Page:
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Am J Clin Nutr. 2017 Jan;105(1):23-31. doi: 10.3945/ajcn.116.143552. Epub 2016 Nov 23.

Diet-induced weight loss improves not only cardiometabolic risk markers but also markers of vascular function: a randomized controlled trial in abdominally obese men.

Author information

1
Departments of Human Biology, NUTRIM (School of Nutrition and Translational Research in Metabolism) and p.joris@maastrichtuniversity.nl.
2
Top Institute of Food and Nutrition, Wageningen, Netherlands.
3
Departments of Human Biology, NUTRIM (School of Nutrition and Translational Research in Metabolism) and.
4
Internal Medicine, CARIM (School for Cardiovascular Diseases), Maastricht University Medical Center, Maastricht, Netherlands; and.

Abstract

BACKGROUND:

Many trials assessing effects of dietary weight loss on vascular function have been performed without no-weight loss control groups and in individuals with obesity-related morbidities. Usually a limited set of vascular function markers has been investigated.

OBJECTIVE:

The objective of this study was to examine effects of diet-induced weight loss on various vascular function markers and differences between normal-weight and abdominally obese men at baseline and after weight reduction.

DESIGN:

Twenty-five healthy, normal-weight men (waist circumference: <94 cm) and 54 abdominally obese men (waist circumference: 102-110 cm) participated. Abdominally obese participants were randomly allocated to a dietary weight-loss or a no-weight loss control group. Individuals from the weight-loss group followed a calorie-restricted diet for 6 wk to obtain a waist circumference <102 cm followed by a weight-maintenance period of 2 wk. The control group maintained their habitual diet and physical activity levels. The primary outcome was the change in brachial artery flow-mediated vasodilation (FMD).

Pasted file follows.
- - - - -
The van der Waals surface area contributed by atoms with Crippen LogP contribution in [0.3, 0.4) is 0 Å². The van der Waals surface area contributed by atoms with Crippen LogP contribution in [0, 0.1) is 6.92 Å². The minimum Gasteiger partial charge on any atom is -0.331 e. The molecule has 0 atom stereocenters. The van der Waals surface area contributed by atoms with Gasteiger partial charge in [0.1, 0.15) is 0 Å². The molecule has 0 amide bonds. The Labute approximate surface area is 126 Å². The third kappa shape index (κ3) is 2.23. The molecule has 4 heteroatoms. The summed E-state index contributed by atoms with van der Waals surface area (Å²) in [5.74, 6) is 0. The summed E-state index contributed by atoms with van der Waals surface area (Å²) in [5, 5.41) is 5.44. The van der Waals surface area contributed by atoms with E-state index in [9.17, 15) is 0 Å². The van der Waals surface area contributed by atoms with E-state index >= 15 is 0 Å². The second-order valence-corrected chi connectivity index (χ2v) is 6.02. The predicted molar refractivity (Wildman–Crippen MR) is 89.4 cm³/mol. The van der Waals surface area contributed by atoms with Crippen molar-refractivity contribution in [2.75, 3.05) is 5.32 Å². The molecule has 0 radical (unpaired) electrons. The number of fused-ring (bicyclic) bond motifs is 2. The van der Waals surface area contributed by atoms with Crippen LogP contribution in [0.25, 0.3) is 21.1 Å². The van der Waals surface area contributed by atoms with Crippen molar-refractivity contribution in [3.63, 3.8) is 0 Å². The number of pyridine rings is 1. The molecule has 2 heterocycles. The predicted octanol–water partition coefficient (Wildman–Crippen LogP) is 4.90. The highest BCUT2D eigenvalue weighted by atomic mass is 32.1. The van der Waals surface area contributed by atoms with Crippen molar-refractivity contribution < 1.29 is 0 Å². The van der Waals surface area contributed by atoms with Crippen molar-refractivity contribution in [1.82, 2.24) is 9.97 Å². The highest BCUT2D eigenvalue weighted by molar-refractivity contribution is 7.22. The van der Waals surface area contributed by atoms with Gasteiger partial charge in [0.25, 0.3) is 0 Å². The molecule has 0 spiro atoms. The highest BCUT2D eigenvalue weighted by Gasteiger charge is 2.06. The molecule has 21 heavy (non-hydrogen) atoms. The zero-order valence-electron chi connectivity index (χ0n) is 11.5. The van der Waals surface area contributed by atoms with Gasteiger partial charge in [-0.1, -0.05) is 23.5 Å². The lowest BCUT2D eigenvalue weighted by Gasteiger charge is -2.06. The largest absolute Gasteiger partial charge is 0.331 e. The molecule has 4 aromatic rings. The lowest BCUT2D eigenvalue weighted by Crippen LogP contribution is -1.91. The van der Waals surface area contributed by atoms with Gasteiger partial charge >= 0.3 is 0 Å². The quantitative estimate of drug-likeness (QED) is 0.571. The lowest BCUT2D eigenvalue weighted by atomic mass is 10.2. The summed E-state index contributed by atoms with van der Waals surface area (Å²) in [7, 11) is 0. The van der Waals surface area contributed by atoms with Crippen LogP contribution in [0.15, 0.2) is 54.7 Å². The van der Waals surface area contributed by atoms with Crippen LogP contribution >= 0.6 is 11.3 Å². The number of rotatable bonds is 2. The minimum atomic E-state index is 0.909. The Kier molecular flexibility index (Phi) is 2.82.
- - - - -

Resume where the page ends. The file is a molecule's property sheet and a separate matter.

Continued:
RESULTS:

Compared with the control group, FMD did not change in the weight-loss group, but carotid-to-femoral pulse wave velocity tended to decrease by 0.5 m/s (P = 0.065). The retinal arteriolar caliber increased by 5 μm (P < 0.001) and the arteriolar-to-venular ratio by 0.02 (P < 0.01). Soluble endothelial selectin and soluble intercellular adhesion molecule concentrations decreased (P < 0.001). Also, total cholesterol, low-density lipoprotein cholesterol, triacylglycerol, glucose, insulin, C-peptide, homeostasis model assessment of insulin resistance, and blood pressure improved (P < 0.05 for all variables). Except for FMD, these markers differed at baseline between normal-weight and abdominally obese men but became comparable after weight loss.

CONCLUSIONS:

In abdominally obese men, dietary weight loss targeting a waist circumference of <102 cm improved retinal microvascular caliber, plasma biomarkers of microvascular endothelial function, and the more conventional cardiometabolic risk markers. Aortic stiffness tended to decrease, but FMD was not changed. This trial was registered at clinicaltrials.gov as NCT01675401.

KEYWORDS:

abdominal obesity; cardiometabolic risk; dietary weight loss; flow-mediated vasodilation; vascular function

PMID:
27881395
DOI:
10.3945/ajcn.116.143552
[Indexed for MEDLINE]

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